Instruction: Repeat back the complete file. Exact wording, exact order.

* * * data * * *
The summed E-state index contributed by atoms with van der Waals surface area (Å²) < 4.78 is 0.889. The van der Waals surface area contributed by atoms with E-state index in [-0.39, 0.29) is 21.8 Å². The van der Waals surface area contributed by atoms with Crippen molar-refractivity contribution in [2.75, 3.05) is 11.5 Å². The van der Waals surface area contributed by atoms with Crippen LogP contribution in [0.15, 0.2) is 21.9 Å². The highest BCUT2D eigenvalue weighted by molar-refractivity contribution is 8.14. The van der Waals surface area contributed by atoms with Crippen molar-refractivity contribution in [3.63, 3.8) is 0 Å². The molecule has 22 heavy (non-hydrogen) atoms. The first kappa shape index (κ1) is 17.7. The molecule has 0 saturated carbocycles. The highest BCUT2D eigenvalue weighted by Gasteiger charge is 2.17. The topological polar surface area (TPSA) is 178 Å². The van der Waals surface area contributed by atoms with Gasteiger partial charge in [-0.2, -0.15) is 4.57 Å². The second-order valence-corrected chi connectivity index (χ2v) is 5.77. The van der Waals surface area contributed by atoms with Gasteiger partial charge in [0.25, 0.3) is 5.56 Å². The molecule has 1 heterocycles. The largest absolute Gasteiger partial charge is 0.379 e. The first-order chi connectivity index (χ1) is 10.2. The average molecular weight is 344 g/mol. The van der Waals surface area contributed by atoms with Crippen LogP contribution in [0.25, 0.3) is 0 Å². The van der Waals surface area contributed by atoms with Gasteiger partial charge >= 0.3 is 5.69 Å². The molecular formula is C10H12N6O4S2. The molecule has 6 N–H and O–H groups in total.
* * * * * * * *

The summed E-state index contributed by atoms with van der Waals surface area (Å²) < 4.78 is 0.889. The van der Waals surface area contributed by atoms with E-state index in [-0.39, 0.29) is 21.8 Å². The van der Waals surface area contributed by atoms with Crippen molar-refractivity contribution in [2.75, 3.05) is 11.5 Å². The van der Waals surface area contributed by atoms with Crippen LogP contribution in [0.15, 0.2) is 21.9 Å². The highest BCUT2D eigenvalue weighted by molar-refractivity contribution is 8.14. The van der Waals surface area contributed by atoms with Crippen molar-refractivity contribution in [3.63, 3.8) is 0 Å². The molecule has 22 heavy (non-hydrogen) atoms. The first kappa shape index (κ1) is 17.7. The molecule has 0 saturated carbocycles. The highest BCUT2D eigenvalue weighted by Gasteiger charge is 2.17. The topological polar surface area (TPSA) is 178 Å². The van der Waals surface area contributed by atoms with Gasteiger partial charge in [-0.2, -0.15) is 4.57 Å². The second-order valence-corrected chi connectivity index (χ2v) is 5.77. The van der Waals surface area contributed by atoms with Gasteiger partial charge in [0.25, 0.3) is 5.56 Å². The molecule has 1 heterocycles. The largest absolute Gasteiger partial charge is 0.379 e. The first-order chi connectivity index (χ1) is 10.2. The average molecular weight is 344 g/mol. The van der Waals surface area contributed by atoms with Crippen LogP contribution in [0.25, 0.3) is 0 Å². The van der Waals surface area contributed by atoms with Gasteiger partial charge >= 0.3 is 5.69 Å². The molecular formula is C10H12N6O4S2. The molecule has 6 N–H and O–H groups in total.